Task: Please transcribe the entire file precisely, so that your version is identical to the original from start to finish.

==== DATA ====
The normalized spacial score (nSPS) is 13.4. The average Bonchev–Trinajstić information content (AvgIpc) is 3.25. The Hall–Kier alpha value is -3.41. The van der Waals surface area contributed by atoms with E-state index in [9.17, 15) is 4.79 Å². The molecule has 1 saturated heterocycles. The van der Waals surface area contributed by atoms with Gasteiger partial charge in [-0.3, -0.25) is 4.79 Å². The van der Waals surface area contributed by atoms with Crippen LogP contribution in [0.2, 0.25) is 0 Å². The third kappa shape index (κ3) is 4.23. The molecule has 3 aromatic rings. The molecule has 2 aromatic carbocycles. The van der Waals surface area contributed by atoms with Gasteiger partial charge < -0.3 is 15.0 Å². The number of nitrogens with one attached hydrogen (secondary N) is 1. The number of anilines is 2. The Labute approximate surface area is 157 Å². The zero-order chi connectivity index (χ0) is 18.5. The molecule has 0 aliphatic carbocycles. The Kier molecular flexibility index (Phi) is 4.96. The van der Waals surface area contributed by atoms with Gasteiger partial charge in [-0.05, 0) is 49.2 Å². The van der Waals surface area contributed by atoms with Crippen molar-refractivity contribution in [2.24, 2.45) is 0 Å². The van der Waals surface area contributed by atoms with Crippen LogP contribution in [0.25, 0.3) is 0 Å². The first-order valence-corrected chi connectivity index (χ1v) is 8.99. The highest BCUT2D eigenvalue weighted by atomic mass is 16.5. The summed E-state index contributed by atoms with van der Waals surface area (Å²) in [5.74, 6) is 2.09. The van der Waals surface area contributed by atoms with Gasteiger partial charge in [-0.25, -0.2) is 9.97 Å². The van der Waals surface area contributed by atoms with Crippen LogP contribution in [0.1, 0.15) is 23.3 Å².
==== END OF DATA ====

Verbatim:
The normalized spacial score (nSPS) is 13.4. The average Bonchev–Trinajstić information content (AvgIpc) is 3.25. The Hall–Kier alpha value is -3.41. The van der Waals surface area contributed by atoms with E-state index in [9.17, 15) is 4.79 Å². The molecule has 1 saturated heterocycles. The van der Waals surface area contributed by atoms with Gasteiger partial charge in [-0.3, -0.25) is 4.79 Å². The van der Waals surface area contributed by atoms with Crippen LogP contribution in [0.2, 0.25) is 0 Å². The third kappa shape index (κ3) is 4.23. The molecule has 3 aromatic rings. The molecule has 2 aromatic carbocycles. The van der Waals surface area contributed by atoms with Gasteiger partial charge < -0.3 is 15.0 Å². The number of nitrogens with one attached hydrogen (secondary N) is 1. The number of anilines is 2. The Labute approximate surface area is 157 Å². The zero-order chi connectivity index (χ0) is 18.5. The molecule has 0 aliphatic carbocycles. The Kier molecular flexibility index (Phi) is 4.96. The van der Waals surface area contributed by atoms with Gasteiger partial charge in [-0.05, 0) is 49.2 Å². The van der Waals surface area contributed by atoms with Crippen molar-refractivity contribution in [2.24, 2.45) is 0 Å². The van der Waals surface area contributed by atoms with Crippen LogP contribution in [0.25, 0.3) is 0 Å². The first-order valence-corrected chi connectivity index (χ1v) is 8.99. The highest BCUT2D eigenvalue weighted by atomic mass is 16.5. The summed E-state index contributed by atoms with van der Waals surface area (Å²) in [5.74, 6) is 2.09. The van der Waals surface area contributed by atoms with Gasteiger partial charge in [-0.25, -0.2) is 9.97 Å². The van der Waals surface area contributed by atoms with Crippen LogP contribution in [0.1, 0.15) is 23.3 Å².